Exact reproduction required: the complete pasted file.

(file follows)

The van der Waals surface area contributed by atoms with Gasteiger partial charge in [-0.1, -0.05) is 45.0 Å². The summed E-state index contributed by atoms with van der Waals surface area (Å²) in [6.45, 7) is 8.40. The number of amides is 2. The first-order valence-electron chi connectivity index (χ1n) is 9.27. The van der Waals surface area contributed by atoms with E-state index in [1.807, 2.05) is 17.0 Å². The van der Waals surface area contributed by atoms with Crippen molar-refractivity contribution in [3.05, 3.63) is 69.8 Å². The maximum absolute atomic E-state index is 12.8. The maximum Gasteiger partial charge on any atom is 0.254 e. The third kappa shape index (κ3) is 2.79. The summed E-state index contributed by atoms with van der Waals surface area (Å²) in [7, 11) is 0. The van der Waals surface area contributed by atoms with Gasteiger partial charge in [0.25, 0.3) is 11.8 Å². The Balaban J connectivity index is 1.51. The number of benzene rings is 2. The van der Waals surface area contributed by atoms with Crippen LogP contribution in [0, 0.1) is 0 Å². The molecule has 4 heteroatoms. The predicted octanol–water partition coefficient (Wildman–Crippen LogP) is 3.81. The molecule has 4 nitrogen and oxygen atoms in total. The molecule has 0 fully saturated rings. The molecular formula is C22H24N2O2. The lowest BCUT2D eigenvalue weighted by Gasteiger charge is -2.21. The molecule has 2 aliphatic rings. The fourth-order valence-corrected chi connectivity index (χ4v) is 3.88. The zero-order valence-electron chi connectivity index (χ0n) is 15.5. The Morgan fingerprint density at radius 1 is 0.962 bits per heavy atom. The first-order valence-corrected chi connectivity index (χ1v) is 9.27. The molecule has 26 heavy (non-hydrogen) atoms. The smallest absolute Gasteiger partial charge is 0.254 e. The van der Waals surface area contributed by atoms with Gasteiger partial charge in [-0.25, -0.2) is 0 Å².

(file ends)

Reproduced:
The van der Waals surface area contributed by atoms with Gasteiger partial charge in [-0.1, -0.05) is 45.0 Å². The summed E-state index contributed by atoms with van der Waals surface area (Å²) in [6.45, 7) is 8.40. The number of amides is 2. The first-order valence-electron chi connectivity index (χ1n) is 9.27. The van der Waals surface area contributed by atoms with E-state index in [1.807, 2.05) is 17.0 Å². The van der Waals surface area contributed by atoms with Crippen molar-refractivity contribution in [3.05, 3.63) is 69.8 Å². The maximum absolute atomic E-state index is 12.8. The maximum Gasteiger partial charge on any atom is 0.254 e. The third kappa shape index (κ3) is 2.79. The summed E-state index contributed by atoms with van der Waals surface area (Å²) in [7, 11) is 0. The van der Waals surface area contributed by atoms with Gasteiger partial charge in [0.25, 0.3) is 11.8 Å². The Balaban J connectivity index is 1.51. The number of benzene rings is 2. The van der Waals surface area contributed by atoms with Crippen LogP contribution in [0, 0.1) is 0 Å². The molecule has 4 heteroatoms. The predicted octanol–water partition coefficient (Wildman–Crippen LogP) is 3.81. The molecule has 4 nitrogen and oxygen atoms in total. The molecule has 0 fully saturated rings. The molecular formula is C22H24N2O2. The lowest BCUT2D eigenvalue weighted by Gasteiger charge is -2.21. The molecule has 2 aliphatic rings. The fourth-order valence-corrected chi connectivity index (χ4v) is 3.88. The zero-order valence-electron chi connectivity index (χ0n) is 15.5. The Morgan fingerprint density at radius 1 is 0.962 bits per heavy atom. The first-order valence-corrected chi connectivity index (χ1v) is 9.27. The molecule has 26 heavy (non-hydrogen) atoms. The smallest absolute Gasteiger partial charge is 0.254 e. The van der Waals surface area contributed by atoms with Gasteiger partial charge in [-0.25, -0.2) is 0 Å².